But anyways, I’ve already ranted for too long — let’s be quick with the rest of the cons. Julia Stiles’ Ophelia, while a somewhat-interesting take, is ultimately boring to me. (What a perfect bride for Hawke’s Hamlet!) I find it almost insulting to the source material that Ophelia’s death — such a beautiful, harrowing, chilling, devastating tragedy in the original content — was reduced to a beautiful girl who drowns in a shallow hotel fountain. I feel that it sucks the meaning from the act itself in that they portray it in such an absurd way.

In summary? This movie tried way too hard to be The Matrix, and failed awfully.

Hamlet (2000) gets 1.5/5 stars from me, the 1 point being the modern setting and the half point being that the runtime is mercifully under two hours.

4. Hamlet (1996) dir. Kenneth Branagh, starring Kenneth Branagh as Hamlet 

Yep, Branagh’s super long, super crazy Hamlet is almost the worst in my books, although significantly better than Hawke’s. There will be no kissing Branagh’s butt in my household, even if he is an admittedly talented actor and director!

This time, let’s start with the cons to spice this up. There’s so much about this version that is just … so … weird, so let’s do a lightning-speed round.

Act 1 scene 2 seems to take place at Gertrude and Claudius’s wedding which, in context, makes pretty much no sense whatsoever. The whole scene where Polonius is chilling with Reynaldo and a prostitute is absolutely absurd. The kiss between Laertes and Ophelia is extremely jarring, and uncomfortable to watch as an audience member. The ghost does not even seem like a ghost (but rather, a funny man with bleached hair and contacts), and Hamlet’s reaction to it is exceedingly underwhelming. Along with that, the special effects in this movie are comical at best. Hamlet and Horatio don’t even seem like friends in this version! If they’re not friends, then what’s the point of Horatio even having a place in the story?

The tiny train that Rosencrantz and Guildenstern ride in on is the most “WTF” setpiece of this whole tacky affair. I find the entire casting of this movie to be pretty questionable, besides maybe Kate Winslet as Ophelia. Branagh takes Hamlet’s madness — arguably one of the most interestingly ambiguous things about the source material — and reduces it down to its barest, most boring bones. The audience never questions anything about what’s going on, because Branagh has made all the decisions for you, erasing the ambiguity that makes the source material so engrossing.  Claudius’s death was awful, just awful; one of the most cringeworthy stagings I’ve ever seen.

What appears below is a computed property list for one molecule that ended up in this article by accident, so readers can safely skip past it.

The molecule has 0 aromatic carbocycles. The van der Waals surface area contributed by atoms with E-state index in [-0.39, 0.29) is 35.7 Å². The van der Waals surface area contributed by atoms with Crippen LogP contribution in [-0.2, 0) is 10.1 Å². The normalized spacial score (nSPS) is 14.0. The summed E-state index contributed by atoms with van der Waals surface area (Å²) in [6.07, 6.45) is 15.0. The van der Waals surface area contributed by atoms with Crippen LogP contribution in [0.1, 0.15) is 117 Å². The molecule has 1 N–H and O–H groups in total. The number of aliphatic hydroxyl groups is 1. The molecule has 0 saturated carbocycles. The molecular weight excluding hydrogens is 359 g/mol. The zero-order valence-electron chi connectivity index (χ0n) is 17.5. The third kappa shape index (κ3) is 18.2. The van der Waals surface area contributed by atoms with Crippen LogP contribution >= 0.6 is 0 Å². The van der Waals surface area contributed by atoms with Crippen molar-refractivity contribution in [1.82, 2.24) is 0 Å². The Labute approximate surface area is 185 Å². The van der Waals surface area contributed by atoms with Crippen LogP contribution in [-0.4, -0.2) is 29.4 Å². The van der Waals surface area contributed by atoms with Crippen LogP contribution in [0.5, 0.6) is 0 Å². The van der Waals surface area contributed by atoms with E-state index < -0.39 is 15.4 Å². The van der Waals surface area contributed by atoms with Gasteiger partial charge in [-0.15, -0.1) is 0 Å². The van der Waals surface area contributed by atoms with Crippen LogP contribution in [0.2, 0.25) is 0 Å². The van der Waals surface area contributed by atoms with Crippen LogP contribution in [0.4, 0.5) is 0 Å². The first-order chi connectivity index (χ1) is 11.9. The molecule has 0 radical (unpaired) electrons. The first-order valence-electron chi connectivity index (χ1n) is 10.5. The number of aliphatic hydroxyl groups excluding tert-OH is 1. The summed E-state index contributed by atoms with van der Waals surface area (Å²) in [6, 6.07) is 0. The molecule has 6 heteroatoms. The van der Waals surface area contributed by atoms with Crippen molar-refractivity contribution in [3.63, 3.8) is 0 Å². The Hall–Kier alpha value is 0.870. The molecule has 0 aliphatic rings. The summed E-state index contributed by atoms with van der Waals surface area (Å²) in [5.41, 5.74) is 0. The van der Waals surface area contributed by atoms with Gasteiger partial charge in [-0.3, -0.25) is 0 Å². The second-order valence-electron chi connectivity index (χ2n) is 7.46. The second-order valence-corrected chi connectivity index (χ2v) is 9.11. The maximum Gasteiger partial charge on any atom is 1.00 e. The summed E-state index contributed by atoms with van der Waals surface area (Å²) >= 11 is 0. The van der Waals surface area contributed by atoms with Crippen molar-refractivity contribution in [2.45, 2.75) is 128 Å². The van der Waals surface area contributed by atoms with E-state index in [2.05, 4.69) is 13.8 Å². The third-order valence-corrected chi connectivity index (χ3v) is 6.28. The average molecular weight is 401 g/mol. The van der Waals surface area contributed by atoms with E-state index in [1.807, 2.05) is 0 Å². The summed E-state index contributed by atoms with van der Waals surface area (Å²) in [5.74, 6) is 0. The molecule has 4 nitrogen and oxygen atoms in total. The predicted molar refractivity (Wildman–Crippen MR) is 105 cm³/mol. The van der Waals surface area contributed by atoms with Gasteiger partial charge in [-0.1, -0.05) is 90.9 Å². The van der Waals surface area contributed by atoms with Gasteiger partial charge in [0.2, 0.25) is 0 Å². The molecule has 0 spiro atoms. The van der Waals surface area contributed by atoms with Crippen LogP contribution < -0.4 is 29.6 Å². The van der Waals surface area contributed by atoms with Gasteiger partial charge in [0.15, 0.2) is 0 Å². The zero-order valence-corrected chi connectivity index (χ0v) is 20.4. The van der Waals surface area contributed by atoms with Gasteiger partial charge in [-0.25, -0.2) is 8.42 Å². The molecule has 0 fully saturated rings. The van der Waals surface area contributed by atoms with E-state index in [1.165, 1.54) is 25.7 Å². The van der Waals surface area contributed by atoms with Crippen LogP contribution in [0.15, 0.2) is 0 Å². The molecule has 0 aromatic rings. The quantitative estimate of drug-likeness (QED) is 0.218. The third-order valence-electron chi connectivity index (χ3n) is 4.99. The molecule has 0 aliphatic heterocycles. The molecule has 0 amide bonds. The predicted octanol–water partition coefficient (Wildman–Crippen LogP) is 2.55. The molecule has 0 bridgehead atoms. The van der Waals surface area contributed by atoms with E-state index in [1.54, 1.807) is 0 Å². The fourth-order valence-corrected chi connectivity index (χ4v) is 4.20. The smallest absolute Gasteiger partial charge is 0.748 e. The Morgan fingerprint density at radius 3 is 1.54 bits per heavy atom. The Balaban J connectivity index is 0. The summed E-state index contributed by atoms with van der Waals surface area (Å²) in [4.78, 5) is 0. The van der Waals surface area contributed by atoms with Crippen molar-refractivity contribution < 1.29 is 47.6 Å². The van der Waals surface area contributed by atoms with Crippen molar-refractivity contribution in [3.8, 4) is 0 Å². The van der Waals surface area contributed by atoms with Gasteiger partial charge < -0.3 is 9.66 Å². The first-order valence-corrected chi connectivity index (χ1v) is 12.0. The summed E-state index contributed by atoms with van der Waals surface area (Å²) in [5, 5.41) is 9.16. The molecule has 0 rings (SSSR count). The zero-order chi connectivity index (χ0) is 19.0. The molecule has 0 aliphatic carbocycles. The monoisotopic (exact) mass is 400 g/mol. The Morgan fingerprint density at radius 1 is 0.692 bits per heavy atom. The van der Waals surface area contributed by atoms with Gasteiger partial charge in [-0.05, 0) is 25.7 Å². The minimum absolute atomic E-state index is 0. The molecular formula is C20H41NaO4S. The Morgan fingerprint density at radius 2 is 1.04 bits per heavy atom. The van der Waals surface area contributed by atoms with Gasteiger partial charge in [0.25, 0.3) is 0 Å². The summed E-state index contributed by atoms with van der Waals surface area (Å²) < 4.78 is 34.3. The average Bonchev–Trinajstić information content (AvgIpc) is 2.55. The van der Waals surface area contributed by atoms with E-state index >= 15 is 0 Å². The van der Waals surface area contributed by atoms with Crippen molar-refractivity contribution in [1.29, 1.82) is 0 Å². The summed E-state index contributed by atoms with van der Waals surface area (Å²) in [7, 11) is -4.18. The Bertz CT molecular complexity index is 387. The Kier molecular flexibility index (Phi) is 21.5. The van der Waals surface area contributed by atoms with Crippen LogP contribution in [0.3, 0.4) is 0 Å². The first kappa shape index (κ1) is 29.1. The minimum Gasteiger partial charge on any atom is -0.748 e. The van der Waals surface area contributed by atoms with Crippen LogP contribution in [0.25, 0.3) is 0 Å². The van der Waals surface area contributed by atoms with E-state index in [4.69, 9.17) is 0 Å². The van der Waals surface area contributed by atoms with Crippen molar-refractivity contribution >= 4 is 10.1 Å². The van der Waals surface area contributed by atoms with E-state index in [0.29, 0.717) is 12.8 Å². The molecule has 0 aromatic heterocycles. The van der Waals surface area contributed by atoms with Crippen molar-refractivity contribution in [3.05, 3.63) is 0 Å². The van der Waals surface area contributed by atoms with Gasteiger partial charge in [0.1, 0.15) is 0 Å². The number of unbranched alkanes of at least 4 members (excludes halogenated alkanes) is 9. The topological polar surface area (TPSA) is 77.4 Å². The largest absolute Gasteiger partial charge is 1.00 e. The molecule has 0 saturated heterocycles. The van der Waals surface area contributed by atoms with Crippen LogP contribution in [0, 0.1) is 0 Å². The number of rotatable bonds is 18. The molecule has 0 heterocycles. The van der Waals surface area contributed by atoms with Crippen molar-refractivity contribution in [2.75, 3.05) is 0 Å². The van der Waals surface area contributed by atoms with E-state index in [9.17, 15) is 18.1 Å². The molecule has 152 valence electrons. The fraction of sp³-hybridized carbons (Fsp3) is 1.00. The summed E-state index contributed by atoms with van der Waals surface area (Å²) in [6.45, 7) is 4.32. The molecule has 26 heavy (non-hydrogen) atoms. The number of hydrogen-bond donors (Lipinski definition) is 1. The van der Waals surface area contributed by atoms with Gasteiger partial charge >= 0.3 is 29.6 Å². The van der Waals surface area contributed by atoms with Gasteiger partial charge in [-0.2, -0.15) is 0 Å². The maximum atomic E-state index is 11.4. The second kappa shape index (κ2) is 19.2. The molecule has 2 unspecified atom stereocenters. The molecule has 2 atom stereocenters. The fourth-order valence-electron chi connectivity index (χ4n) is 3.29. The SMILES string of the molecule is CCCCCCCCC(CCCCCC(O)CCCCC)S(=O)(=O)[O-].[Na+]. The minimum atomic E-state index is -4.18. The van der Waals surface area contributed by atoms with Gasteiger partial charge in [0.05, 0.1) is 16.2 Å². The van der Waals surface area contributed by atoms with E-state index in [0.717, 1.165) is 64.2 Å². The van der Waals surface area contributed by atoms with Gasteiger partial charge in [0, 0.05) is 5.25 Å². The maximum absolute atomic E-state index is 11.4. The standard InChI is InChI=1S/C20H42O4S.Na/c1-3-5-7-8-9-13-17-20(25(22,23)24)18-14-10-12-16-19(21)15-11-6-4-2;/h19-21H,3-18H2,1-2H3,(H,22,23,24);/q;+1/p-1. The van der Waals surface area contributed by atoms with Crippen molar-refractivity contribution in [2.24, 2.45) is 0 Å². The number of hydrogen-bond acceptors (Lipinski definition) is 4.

And as a final note: the costume designs.  Why did the fencing outfits need nipples, Kenneth? Can you explain that to me? I’m begging for an answer here.

Anyways, I know that was a whole listing of seemingly random claims about this movie, but the runtime is almost 4 hours. If I made in-depth arguments for each one, we’d be here all night. Just watch the movie (or don’t, and stick around to see the end of the article for my actual recommendation) and you’ll understand what I’m talking about when I say that this movie can be a little too over the top sometimes.

But on to the pros, which I hope to flesh out a little more!

I do like, to a small extent, what this version did with Hamlet and Ophelia’s relationship. Although I wasn’t very much into the explicit image of them having a physical relationship (which, again, most productions usually keep ambiguous), I did like the fact that Branagh stuck solidly to the concept that Hamlet does love Ophelia and she, him. To date, Branagh’s “get thee to a nunnery” interpretation is the only one to have ever given me chills and make me really feel sorrowful deep in my heart for the events. You can see the agony on Hamlet’s face as he realizes that Ophelia, too, has rejected him in favor of joining Claudius’s side; how truly heartbroken and alone he must feel! I just feel as though the emotion in this scene is truly poignant, even if Ophelia’s face looked awfully silly when squished up against the mirror like that.

I also love the way they added little bonus flashbacks showing pre-play Hamlet. This one, in particular, makes my heart melt, and I adore the way you can really see Hamlet and Ophelia’s relationship thrive in it:

While I don’t necessarily agree that Hamlet was in love with Ophelia (an opinion based solely on the text), I do like the clear thought and dedication that Branagh put into this concept, and it is charming at several points through his production. So, bravo to you, Mr. Branagh.